A recent Harvard Business Review article provides support for what I’ve witnessed with organizations which are attempting to move their work management model from a highly prescriptive approach to a self-organized one where teams determine the best approach to conduct their work and then refine their practices over time.
The authors of the article assert that where goals are simple, motivation is high and the main challenge is with getting buy-in on a given approach, then a greater degree of flexibility is recommended and that flexibility should be highlighted when communicating with team members. However, where goals become more complex and there is a need for sustained follow-through and not just early buy-in, then leaders should take a more structured approach with defined steps or actions to achieve a better outcome.
I’d written previously about the concerns of team members who are suddenly told to figure out the best way to get their work done instead of being told what to do. In play-it-safe organization cultures where compliance is valued more than creativity, it can take a long while to overcome ingrained behaviors.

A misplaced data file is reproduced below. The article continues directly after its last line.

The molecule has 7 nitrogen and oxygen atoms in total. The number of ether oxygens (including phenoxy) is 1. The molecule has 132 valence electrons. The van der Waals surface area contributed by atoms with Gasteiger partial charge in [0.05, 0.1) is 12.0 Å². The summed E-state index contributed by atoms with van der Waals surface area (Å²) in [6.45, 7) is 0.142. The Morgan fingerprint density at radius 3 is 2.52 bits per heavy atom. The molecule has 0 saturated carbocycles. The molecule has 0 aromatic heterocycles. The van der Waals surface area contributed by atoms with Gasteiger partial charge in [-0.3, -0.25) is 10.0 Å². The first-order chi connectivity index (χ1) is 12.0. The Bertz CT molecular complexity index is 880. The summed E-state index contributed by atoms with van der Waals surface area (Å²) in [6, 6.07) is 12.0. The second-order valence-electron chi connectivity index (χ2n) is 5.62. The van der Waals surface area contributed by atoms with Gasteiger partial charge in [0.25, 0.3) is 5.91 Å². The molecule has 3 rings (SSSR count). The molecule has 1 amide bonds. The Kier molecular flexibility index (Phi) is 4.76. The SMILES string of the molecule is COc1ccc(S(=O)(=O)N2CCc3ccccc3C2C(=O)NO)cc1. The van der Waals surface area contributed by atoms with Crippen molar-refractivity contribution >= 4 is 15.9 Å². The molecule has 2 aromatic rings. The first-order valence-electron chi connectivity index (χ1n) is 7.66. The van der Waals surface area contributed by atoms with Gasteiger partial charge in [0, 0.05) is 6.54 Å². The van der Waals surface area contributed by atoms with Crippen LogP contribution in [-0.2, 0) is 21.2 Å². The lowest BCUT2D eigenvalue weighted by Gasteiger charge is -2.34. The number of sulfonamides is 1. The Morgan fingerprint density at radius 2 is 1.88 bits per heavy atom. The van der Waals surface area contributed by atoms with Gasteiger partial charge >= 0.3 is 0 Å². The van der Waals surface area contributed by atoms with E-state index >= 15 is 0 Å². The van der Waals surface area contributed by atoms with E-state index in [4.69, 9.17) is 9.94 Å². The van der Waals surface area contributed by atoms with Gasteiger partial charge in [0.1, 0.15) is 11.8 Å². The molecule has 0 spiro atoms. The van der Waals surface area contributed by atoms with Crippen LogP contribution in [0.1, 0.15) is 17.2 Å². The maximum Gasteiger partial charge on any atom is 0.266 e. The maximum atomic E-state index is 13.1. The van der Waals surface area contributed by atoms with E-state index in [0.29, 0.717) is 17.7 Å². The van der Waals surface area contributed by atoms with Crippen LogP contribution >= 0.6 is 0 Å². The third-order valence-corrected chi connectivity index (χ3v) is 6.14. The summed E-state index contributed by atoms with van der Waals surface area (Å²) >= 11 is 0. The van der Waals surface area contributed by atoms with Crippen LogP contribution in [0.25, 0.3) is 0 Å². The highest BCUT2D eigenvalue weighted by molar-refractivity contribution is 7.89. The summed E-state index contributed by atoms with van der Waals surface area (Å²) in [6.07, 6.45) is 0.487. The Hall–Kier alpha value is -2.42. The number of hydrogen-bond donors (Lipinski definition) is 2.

Beyond confidence to act, another issues lies with having too many choices. We are very familiar with this challenge when going to an ice cream parlour which has more than a handful of flavors to choose from. Rather than making a quick choice based on our first preference, we might dither irritating the customers who are behind us in line. The same is true when defining work practices. Faced with a myriad of choices, a team might waste significant effort in trying to determine the best possible option. Constraining the choices to a handful, or better yet, providing a reasonable starting point might avoid this issue.
When teams are moving from a traditional to more agile delivery model, developing a goals-driven, guided approach to help them navigate through a short number of decision points and options will give them the confidence that they are working in a sanctioned manner and will help to curb analysis-paralysis. Decision-making scaling frameworks such as Disciplined Agile Delivery can help develop such stepping stones to a fully, flexible agile delivery approach.
While we consider ourselves to be more evolved than animals, we behave in a similar fashion to dogs which have been trained using invisible fences to not stray by receiving mild electric shocks. Once we have been so conditioned, removal of our fences won’t immediately result in us effectively exploring our new found freedoms.